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“Saying that you don’t care about privacy because you have nothing to hide, is like saying that you don’t care about freedom of speech because you have nothing to say.”
– Edward Snowden

NOTHING TO HIDE is an independent documentary dealing with surveillance and its acceptance by the general public through the “I have nothing to hide” argument. The documentary was produced and directed by a pair of Berlin-based journalists, Mihaela Gladovic and Marc Meillassoux. It was crowdfunded by over 400 backers.

NOTHING TO HIDE questions the growing, puzzling and passive public acceptance of massive corporate and governmental incursions into individual and group privacy and rights.

People generally agree that mass surveillance regimes are inherently invasive and authoritarian. Yet at the same time, the number of online apps and “free” services people install is constantly increasing. Forced to accept their terms and conditions, they click away their privacy and grant access to their own personal data. To justify their compliance, most of the people usually repeat: “Anyway, I don’t interest anyone”, “Why would they look at me?” and finally “I have NOTHING TO HIDE”.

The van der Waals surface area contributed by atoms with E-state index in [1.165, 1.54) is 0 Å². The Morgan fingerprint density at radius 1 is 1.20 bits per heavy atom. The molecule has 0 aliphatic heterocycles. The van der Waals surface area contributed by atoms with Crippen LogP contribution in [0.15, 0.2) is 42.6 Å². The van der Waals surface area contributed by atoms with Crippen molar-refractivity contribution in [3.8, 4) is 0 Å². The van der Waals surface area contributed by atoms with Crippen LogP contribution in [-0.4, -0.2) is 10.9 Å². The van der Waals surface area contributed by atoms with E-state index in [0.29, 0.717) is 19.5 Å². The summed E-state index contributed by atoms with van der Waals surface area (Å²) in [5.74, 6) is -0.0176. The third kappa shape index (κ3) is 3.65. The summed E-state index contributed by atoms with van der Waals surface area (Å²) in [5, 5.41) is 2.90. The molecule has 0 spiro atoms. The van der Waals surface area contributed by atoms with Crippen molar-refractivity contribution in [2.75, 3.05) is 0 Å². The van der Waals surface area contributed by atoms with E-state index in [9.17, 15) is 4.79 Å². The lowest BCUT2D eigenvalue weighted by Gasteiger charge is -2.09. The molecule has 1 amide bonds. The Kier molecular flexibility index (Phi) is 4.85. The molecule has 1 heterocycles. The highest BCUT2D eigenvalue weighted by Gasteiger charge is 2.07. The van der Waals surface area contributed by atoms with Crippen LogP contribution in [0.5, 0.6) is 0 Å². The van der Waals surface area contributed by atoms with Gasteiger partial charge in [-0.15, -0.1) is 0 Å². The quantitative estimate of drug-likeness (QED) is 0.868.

The ‘Mister X Experiment’

Through the stories of five protagonists, the documentary questions the threats that mass surveillance can pose to our democracies and for people who might think they are not concerned. The main character of the movie is a young artist in Berlin, who tend to think that he has “nothing to hide”.

Mister X accepted to be tracked over 30 days on his cell phone and laptop. His data were then given to a data analyst and a tracker specialist. The experiment needed a month of preparation, a month of shooting and a month of analysis. The challenge was to see how much the two hackers could learn about Mister X through his digital activity (WhatsApp, Facebook, GPS location…) focusing only on his metadata (without looking into the contents of his communications).